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GMO labeling laws move one step closer

many people want the right to know if genetically modified crops are used in the foods they eat.
many people want the right to know if genetically modified crops are used in the foods they eat.
Photo by Win McNamee/Getty Images

A big step forward was taken Wednesday by advocates of GMO labeling laws when the Vermont Senate passed a labeling bill by a 28 -2 margin. This bill would require mandatory labeling of any foods that are made with genetically modified crops.

The bill now goes back to the Vermont House of Representatives to get the Senate changes approved. If the bill passed the House, Vermont will become the first state to require such labeling. The law is set to go into affect July 1, 2016.

The Vermont bill would make it illegal to describe any food that contains any genetically modified crop as "natural" or "all natural."

Andrea Stander of the Vermont Right To Know GMO's coalition says that the group is expecting opposition from the biotech industry. because of that, language in the Vermont bill includes funding for any legal expenses in defending the bill.

"It's not just Vermont," said Stander. "This affects everyone who eats. Consumers all across the country have woken up to the fact that we've become an unregulated feeding experiment by the biotech industry. People want to know if their foods are made with these ingredients. This gives people the choice."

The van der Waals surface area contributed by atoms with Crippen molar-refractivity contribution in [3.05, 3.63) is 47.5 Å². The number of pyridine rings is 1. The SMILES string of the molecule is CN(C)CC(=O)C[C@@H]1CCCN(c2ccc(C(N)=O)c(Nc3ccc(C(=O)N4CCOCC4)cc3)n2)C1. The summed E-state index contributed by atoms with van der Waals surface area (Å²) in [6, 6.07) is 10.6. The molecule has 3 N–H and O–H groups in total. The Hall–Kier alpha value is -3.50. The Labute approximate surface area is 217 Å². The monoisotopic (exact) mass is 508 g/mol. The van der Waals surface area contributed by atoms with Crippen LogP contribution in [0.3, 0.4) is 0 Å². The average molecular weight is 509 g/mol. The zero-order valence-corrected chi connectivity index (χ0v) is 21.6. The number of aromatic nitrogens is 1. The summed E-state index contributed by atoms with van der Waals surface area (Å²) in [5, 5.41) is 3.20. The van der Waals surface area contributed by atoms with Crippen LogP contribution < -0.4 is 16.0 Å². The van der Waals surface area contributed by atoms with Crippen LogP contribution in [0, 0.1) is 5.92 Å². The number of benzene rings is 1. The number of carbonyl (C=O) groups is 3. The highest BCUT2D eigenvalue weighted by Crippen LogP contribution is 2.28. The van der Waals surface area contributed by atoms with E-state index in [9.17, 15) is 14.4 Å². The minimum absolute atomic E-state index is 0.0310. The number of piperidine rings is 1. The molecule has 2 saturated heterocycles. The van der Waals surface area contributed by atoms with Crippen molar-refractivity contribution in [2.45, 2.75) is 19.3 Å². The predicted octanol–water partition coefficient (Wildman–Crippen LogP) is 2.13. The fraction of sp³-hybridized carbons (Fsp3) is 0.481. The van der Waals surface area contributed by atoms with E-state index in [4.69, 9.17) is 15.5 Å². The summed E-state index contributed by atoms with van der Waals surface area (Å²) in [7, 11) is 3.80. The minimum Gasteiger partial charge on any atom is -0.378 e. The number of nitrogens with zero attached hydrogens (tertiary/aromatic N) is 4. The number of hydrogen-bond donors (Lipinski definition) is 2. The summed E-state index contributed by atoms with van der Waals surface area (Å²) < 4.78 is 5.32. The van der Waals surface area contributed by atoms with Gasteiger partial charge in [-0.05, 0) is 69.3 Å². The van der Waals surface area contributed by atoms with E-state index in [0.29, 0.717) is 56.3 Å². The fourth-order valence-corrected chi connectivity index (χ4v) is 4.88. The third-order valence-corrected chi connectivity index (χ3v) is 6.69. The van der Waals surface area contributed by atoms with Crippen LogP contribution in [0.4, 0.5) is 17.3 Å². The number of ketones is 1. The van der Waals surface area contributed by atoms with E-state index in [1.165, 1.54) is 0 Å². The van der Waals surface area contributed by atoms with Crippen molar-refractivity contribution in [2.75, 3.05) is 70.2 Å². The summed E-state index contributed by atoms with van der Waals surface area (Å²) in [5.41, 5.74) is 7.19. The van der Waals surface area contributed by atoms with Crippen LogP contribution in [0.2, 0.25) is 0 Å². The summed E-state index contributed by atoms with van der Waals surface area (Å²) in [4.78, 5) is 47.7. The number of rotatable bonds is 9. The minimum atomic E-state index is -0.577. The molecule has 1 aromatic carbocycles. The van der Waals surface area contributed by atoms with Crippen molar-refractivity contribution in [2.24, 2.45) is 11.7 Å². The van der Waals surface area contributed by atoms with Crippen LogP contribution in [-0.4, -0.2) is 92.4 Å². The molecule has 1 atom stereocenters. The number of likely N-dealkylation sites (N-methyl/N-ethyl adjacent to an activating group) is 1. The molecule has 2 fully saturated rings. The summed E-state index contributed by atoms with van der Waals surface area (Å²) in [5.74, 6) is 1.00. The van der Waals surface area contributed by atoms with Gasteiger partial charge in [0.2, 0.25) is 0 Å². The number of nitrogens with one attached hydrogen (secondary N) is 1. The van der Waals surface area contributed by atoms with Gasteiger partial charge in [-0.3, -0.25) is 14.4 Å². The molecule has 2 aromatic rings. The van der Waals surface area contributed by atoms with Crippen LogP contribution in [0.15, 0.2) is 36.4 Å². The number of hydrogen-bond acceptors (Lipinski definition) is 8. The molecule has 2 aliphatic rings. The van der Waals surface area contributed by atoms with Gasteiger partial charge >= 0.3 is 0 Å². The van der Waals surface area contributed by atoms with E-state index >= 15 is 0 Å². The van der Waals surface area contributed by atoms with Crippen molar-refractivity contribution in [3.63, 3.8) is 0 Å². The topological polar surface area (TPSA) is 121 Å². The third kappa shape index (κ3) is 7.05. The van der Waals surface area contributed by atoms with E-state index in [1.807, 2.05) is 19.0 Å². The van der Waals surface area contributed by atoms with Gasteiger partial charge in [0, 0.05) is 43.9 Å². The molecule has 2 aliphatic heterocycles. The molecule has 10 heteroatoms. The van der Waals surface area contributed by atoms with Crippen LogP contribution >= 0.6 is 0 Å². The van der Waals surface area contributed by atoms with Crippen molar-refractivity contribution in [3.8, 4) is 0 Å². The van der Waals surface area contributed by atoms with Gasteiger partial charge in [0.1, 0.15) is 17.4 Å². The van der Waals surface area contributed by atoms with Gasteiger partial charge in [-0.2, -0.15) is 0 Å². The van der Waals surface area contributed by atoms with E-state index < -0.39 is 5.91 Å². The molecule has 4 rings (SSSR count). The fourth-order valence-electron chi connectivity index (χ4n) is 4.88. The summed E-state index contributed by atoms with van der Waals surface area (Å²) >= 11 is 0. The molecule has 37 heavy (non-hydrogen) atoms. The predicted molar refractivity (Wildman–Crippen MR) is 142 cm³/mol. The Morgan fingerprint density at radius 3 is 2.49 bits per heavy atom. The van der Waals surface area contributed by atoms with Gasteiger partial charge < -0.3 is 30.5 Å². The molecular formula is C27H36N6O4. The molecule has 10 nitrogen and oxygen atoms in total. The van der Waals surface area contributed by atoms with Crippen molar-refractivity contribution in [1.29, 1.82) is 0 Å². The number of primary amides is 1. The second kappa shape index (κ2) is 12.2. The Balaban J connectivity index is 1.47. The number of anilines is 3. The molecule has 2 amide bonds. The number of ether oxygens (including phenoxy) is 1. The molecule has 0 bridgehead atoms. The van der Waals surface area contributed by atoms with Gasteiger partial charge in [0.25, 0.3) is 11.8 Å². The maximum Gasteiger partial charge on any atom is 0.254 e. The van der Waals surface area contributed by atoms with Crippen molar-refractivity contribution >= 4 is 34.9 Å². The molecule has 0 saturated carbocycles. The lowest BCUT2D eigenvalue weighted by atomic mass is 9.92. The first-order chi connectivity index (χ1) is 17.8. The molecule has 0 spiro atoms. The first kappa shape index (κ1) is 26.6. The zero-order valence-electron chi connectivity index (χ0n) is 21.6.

Last week GMO developers and the U. S. grocery manufacturers put forth an opposing bill to Congress that would nullify any state level labeling requirements.

"This debate isn't about food safety," said Karen Batra, spokeswoman for the Biotechnoloy Industry Organization. "Our science experts ... point to more than 1,700 credible peer-reviewed studies that find no legitimate concern."

Opponents of genetically modified crops say that most of the ressearch claiming GMOs are safe were paid for by the biotech industry. They calim more independent testing is needed to determine if the process is in fact safe.

"We have a growing food movement in which people are demanding more transparency," said Michele Simon, a public health attorney and president of Eat Drink Politics. According to the National Conference of State Legislatures, 29 states are currently considering GMO labeling legislation.

Similar legislation was narrowly defeated in California and Washington after Monsanto and the Grocery Manufacturers Association spent millions of dollars in the campaign to defeat the bill.

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